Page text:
2008 MAAS graduate Dena Takruri’s bold, digital reporting is challenging dominant narratives and reaching a new generation.
By Tithi Patel
Growing up in California, Dena Takruri, Senior Presenter and Producer at AJ+, the digital news channel of Al Jazeera Network, always knew she wanted to be a journalist. Summers spent in her parents’ native Palestine made an early and lasting impression about injustice in the world, while watching the nightly news with her family left her seeking better on-screen representation. As an Arab-American woman, she developed an early awareness of how marginalized communities are often misrepresented in the media. “As a minority in America, you see how people are reported on and how they’re often dehumanized and not given their fair shake,” said Takruri in an interview with Nieman Storyboard. “Seeing the really negative portrayal of Arabs, Muslims and Palestinians, which I also am, I wanted to correct that.”
Now, with a fan base of 117,000 Facebook followers and 40,000 more on Twitter, and her own show—“Direct From with Dena Takruri”—she says her guiding principles in her work as a journalist are “to give voice to the voiceless, to challenge power, and to challenge the status quo—including the media status quo.” As one of the original founders of
AJ+, Takruri wanted to make news that would appeal to millennials by bypassing traditional media outlets and delivering her content directly to social media. Dena was among the first to use Facebook Live as a reporting tool while covering the refugee crisis in Europe. Short, compelling videos proved effective in countering mainstream news, but Takruri quickly found that this medium was also perfect for building an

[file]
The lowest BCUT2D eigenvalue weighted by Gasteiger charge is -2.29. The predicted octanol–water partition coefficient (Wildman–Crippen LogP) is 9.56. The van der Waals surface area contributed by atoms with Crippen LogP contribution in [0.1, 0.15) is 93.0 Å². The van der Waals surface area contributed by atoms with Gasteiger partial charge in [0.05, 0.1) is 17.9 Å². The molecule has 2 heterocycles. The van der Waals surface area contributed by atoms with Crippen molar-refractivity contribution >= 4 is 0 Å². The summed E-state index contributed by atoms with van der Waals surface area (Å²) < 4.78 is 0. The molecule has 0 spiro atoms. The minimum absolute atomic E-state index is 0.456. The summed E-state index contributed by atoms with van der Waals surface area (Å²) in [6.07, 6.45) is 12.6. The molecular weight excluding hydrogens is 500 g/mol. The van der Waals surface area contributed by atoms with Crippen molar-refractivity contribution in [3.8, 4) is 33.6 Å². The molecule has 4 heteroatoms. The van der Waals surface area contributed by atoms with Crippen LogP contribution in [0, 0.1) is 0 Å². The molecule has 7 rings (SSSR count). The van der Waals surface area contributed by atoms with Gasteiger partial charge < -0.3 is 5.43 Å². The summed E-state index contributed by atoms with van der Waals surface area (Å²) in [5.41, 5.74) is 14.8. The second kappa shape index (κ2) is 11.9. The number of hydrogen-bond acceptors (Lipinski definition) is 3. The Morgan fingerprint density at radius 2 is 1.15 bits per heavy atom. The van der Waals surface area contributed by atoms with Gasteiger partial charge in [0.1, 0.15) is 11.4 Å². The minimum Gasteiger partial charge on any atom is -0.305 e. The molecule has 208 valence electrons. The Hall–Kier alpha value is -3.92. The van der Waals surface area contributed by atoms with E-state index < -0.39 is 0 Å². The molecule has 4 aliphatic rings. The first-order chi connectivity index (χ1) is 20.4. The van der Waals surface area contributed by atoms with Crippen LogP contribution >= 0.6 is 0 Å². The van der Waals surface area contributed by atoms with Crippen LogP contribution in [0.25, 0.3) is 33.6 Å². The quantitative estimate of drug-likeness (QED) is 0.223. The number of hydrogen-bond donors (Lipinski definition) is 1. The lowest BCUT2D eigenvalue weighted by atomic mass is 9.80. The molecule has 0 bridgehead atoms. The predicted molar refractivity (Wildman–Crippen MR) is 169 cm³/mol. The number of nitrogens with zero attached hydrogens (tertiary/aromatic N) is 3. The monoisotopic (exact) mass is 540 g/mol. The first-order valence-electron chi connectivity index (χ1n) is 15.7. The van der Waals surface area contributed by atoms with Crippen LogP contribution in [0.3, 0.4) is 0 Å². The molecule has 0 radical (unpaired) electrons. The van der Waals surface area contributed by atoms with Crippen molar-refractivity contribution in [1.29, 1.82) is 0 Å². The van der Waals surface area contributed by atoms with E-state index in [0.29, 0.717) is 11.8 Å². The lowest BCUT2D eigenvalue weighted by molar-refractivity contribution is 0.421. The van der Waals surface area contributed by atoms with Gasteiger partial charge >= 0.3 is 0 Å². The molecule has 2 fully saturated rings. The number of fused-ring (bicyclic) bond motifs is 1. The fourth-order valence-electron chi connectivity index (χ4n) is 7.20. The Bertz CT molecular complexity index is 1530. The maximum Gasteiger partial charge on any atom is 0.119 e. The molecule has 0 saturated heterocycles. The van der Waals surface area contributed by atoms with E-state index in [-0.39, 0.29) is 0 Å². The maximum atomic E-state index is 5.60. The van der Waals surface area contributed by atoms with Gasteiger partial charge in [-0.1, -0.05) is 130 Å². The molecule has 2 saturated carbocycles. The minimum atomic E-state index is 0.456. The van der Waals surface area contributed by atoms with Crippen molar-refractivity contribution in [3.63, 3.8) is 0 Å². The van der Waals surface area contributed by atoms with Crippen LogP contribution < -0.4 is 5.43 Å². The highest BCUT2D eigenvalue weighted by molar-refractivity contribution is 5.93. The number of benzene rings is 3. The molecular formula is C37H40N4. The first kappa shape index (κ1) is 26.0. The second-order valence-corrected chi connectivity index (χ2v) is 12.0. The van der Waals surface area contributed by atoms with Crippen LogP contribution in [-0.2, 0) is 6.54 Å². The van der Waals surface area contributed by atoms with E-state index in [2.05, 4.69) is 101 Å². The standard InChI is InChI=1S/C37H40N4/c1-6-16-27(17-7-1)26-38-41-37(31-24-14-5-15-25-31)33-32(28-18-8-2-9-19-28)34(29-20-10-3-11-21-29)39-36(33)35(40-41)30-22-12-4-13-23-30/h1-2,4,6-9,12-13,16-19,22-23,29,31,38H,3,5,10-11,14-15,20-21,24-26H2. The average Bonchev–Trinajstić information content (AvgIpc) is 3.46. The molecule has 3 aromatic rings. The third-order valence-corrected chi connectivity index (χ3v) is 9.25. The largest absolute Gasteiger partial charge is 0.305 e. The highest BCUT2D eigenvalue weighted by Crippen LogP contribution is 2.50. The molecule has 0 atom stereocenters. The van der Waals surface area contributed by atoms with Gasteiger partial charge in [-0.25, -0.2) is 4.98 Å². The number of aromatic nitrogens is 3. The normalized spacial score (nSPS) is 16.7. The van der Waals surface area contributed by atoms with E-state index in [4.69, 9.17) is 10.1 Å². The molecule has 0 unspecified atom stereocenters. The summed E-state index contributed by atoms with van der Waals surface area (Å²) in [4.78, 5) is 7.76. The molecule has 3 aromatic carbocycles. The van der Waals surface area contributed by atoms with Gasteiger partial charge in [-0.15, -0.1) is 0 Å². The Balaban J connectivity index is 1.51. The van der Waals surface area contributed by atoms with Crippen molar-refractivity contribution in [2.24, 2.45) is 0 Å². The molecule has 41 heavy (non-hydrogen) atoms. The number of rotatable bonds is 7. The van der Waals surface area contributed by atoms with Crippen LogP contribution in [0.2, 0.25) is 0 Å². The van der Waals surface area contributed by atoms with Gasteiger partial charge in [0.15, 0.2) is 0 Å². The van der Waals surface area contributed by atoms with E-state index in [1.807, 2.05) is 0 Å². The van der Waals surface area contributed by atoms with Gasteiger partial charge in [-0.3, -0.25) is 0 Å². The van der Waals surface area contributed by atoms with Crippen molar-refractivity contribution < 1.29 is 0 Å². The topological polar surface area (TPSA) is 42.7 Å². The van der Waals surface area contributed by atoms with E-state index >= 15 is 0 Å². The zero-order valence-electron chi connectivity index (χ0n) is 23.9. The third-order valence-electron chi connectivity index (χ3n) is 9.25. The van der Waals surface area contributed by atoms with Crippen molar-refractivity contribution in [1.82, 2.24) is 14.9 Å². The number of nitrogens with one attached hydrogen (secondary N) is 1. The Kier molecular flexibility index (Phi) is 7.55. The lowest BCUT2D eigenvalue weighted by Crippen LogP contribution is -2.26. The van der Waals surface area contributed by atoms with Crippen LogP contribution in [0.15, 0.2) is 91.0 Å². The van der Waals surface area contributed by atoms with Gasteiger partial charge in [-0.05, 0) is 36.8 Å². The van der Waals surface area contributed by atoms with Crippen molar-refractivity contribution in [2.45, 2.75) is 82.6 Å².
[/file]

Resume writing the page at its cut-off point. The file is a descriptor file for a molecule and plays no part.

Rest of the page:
emotional connection between the viewer and the story by enabling viewers to see the human impact and hear directly from those affected. Takruri has traveled the globe many times over, reporting from the West Bank, the Korean DMZ, South Africa, Spain, Standing Rock, Black Lives Matter protests, the DNC and RNC, AIPAC’s annual policy conference, and Michigan during the Flint water crisis, just to name a few.
Takruri, who has been featured in the Peabody and Emmy-nominated series “The Secret Life of Muslims,” has not shied away from making her intersecting identities as a woman, a Muslim, and a Palestinian-American known. “I’m comfortable speaking out about racism, bigotry, xenophobia,” she told Nieman Storyboard. “My identity as a woman of color shapes that. I think it’s been an asset. My identity and being open about it often creates trust with the people I’m reporting on [by] approaching subjects as a person of color who can empathize.”
Takruri says she began to develop the intellectual framework that would guide her studies and her desire to correct false narratives as early as middle school when she read Jack Shaheen’s The TV Arab, and, later Edward Said’s Orientalism. After studying International Development at University of California, Berkeley, she went on to earn her graduate degree from Georgetown’s MAAS program. “I credit MAAS for awakening my critical senses towards the role of power in defining mainstream discourse on issues,” says Takruri. “I engage with it, and try to challenge it, on a daily basis. I have also benefited tremendously from the depth of regional knowledge I gained as well as my drastically improved Arabic skills, which I’ve used reporting in the field.”
It was during her time at MAAS that Takruri got her start in journalism as co-host of “ART America,” a show produced by an Arab satellite channel and hosted by young Arab-Americans. After graduating from MAAS in 2008, she was hired by Al Jazeera Arabic to produce “Min [From] Washington,” a live show on current affairs, which she did for four years. Takruri then moved to New York to work with HuffPost Live before joining AJ+ in 2013.
In September 2017, the American-Arab Anti-Discrimination Committee (ADC) awarded Takruri the Rose Nader Award for her “unwavering dedication and commitment to values of equality and justice.” In accepting the award, Takruri reflected on her time as a journalist: “I’ve seen firsthand how we are all connected by our struggles, whether we know it or not… At the core of our commitment to social justice and equality is a fundamental kindness we have to possess as humans and a recognition that we are all the same. We have to be a compassionate society where love and acceptance triumphs over fear.”
Takruri dedicated the award to the people whose stories she has had the “immense privilege and responsibility” to tell. “I am just the messenger,” she said.
Tithi Patel is a senior at Georgetown University, majoring in International Economics.
This article was published in the Winter/Spring 2018 CCAS Newsmagazine.